3. 4 out of 5

    Clare Boucher

    Well written popular history. While I knew a little about the Ceausescus, much of the 100 or so years before 1945 was new to me. It made me want to read more.

  4. 4 out of 5

    Alina

    This is an excellent and enthralling book. It reads like a novel, a thriller which you can’t put down: the characters and the events are so vividly described, the attention to detail is phenomenal and the research that must have gone into this is truly impressive. Reading this book was a journey of discovery for me as I learnt things about my country’s past I knew very little about: from Queen Marie to the birth of fascism and the death cult of the mystic leader Codreanu, to the Stalinist machin This is an excellent and enthralling book. It reads like a novel, a thriller which you can’t put down: the characters and the events are so vividly described, the attention to detail is phenomenal and the research that must have gone into this is truly impressive. Reading this book was a journey of discovery for me as I learnt things about my country’s past I knew very little about: from Queen Marie to the birth of fascism and the death cult of the mystic leader Codreanu, to the Stalinist machinations of bringing communism to power. Starting the book with Vlad Tepes (a.k.a Dracula) was inspired as it deftly sets the tone and introduces the central themes of nationalism and the sacred blood infused soil of ancestors who fought for independence. This is one of the best historical narratives I’ve read in a long time, and it happens to be about my own country!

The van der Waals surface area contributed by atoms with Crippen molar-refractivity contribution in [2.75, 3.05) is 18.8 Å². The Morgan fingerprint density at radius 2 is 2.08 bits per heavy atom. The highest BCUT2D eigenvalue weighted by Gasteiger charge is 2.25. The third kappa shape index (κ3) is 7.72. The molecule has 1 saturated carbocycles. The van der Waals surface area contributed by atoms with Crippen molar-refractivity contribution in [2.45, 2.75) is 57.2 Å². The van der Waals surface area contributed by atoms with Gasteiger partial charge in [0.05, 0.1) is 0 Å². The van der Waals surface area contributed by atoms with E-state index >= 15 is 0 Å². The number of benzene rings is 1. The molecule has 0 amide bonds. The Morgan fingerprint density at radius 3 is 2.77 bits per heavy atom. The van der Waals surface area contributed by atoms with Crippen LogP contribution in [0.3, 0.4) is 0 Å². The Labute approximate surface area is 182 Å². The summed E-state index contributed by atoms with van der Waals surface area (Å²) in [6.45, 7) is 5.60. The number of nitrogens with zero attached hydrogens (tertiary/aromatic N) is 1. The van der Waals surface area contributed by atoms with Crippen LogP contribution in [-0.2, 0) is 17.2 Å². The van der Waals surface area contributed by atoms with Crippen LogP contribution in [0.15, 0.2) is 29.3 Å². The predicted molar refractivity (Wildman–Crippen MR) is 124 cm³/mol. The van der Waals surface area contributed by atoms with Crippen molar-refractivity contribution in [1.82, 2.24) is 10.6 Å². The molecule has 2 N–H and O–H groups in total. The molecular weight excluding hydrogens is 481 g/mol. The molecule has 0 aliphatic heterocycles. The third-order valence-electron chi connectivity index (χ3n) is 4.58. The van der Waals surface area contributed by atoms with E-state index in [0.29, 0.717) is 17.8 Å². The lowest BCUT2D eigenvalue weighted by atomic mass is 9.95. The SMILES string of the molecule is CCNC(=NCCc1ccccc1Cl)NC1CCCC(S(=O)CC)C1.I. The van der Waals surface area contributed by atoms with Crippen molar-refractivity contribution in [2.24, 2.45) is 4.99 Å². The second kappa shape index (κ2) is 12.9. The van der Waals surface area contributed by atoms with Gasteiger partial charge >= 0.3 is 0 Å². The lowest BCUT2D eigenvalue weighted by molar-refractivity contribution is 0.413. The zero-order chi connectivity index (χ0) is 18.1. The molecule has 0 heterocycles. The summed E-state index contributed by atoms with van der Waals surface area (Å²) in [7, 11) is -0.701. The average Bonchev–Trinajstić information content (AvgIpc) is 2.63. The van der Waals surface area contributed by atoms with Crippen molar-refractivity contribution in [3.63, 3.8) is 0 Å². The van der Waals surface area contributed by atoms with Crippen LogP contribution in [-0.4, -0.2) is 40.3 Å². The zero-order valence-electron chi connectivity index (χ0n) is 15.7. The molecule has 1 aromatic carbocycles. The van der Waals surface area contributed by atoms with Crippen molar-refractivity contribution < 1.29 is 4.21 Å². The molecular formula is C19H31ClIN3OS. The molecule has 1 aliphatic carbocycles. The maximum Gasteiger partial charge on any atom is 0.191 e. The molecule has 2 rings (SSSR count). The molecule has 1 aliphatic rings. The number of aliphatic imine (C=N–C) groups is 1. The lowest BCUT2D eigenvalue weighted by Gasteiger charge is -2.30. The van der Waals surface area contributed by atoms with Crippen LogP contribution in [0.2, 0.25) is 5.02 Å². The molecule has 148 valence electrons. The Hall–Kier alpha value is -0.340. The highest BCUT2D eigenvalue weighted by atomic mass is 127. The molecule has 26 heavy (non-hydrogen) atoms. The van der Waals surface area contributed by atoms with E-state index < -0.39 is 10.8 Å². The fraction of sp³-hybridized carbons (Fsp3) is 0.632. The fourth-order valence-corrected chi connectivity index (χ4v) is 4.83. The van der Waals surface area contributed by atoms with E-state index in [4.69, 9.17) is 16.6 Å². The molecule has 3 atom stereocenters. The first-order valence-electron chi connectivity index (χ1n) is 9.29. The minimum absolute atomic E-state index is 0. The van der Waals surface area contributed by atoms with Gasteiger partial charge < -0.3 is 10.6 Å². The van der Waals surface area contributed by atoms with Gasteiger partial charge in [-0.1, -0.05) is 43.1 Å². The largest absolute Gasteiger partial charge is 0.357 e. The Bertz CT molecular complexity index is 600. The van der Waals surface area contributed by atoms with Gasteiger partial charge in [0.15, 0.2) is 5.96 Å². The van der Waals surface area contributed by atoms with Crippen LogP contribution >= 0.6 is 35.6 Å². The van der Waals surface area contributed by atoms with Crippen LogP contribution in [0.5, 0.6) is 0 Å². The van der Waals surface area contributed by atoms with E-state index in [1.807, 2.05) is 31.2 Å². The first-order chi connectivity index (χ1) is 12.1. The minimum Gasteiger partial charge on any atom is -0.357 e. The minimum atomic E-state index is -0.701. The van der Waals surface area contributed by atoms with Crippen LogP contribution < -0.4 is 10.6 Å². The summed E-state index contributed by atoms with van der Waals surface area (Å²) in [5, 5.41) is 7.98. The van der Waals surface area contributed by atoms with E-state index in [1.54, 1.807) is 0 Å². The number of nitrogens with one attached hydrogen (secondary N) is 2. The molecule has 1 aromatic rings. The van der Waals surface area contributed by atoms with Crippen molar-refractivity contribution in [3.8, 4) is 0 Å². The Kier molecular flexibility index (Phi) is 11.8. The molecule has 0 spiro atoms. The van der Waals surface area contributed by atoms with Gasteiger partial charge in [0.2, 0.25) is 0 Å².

5. 4 out of 5

    Judith Brennan